The dollar traded near 2 1/2-year lows against major peers today as demand for the safest assets flagged amid progress toward agreeing U.S. fiscal stimulus and optimism for a Brexit deal.
The greenback was near its weakest since mid-2018 against the euro and UK pound with U.S. lawmakers scurrying to ready $1.4 trillion in spending.
A $908 billion bipartisan COVID-19 relief plan will be split into two packages, a person briefed on the matter said, raising hopes that at least a large part of the plan that already has bipartisan support will be approved.
“The big picture is that 2021 looks increasingly promising for global growth, and while the U.S. will certainly be a part of that, the global reflation trade is going to support the risk-sensitive currencies like the Australian dollar,” said Westpac currency analyst Sean Callow.
“The dollar is likely to be in the group of laggards, along with the likes of the yen.”
Across the Atlantic, European Union Brexit negotiator Michel Barnier said that sealing a trade pact with Britain was still possible, sowing hope that a deal can be reached with just days to avert a turbulent exit for the UK from the trade bloc at the end of the month.
The British pound rose 0.1% against the dollar to $1.3332, after jumping 0.8% on Monday. It reached a 2 1/2-year high of $1.3540 earlier this month.
The greenback slipped 0.1% to $1.2150 per euro, trading near a 2 1/2-year low of $1.2177 touched again on Monday.
COVID-19 vaccine roll-outs in the United States and Britain also buoyed risk sentiment, but optimism was tempered by spikes in infection and death rates. London will go into a tighter lockdown amid the discovery of a new variant of the virus.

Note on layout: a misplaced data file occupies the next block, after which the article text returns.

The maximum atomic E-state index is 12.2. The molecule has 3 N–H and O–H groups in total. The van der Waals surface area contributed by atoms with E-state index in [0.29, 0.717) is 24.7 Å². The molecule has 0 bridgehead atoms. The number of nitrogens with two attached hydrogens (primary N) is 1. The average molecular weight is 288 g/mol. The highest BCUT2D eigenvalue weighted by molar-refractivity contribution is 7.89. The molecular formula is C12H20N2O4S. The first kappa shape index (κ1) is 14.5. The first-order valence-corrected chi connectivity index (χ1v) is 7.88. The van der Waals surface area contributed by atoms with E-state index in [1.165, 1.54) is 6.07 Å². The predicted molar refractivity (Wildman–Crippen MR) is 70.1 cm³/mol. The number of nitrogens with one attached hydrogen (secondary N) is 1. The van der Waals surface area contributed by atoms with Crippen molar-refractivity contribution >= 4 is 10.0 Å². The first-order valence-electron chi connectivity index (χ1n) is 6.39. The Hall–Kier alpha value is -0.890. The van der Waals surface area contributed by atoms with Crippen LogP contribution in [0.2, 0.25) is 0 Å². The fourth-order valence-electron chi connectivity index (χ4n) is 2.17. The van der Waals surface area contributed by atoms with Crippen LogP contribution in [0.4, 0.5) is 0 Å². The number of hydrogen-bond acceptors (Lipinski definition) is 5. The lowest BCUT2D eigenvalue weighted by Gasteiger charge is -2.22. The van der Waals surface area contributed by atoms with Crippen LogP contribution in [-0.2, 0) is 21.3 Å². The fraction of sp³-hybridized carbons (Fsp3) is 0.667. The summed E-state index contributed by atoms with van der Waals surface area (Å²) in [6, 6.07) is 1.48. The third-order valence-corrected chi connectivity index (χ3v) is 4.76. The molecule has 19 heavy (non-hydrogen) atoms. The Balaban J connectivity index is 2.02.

The dollar index was little changed at 90.705 after Monday sinking as low as 90.419, a level unseen since April 2018.
The currency added 0.1% to 104.125 yen, another traditional safe-haven asset.
“With the roll‑out of vaccines starting in the U.S. and the UK, we expect shutdowns to reduce in frequency and intensity, allowing the USD to resume its downtrend,” Commonwealth Bank of Australia (OTC:CMWAY) currency analyst Joe Capurso wrote in a client note.
An agreement on fiscal stimulus would also “undermine” the U.S. dollar, he wrote.
The offshore Chinese yuan weakened 0.2% to 6.5444 per dollar. It reached 6.4975 earlier this month for the first time since June 2018.
The onshore yuan traded at 6.5549.
A Chinese official said Tuesday that the country could make targeted policy adjustments as the economy improves.
The Aussie slipped 0.2% to 75.130 U.S. cents after touching the highest since June 2018 at 75.780 on Monday.
The New Zealand dollar lost 0.1% to 70.72 U.S. cents after reaching 71.20 the previous session for the first time since April 2018.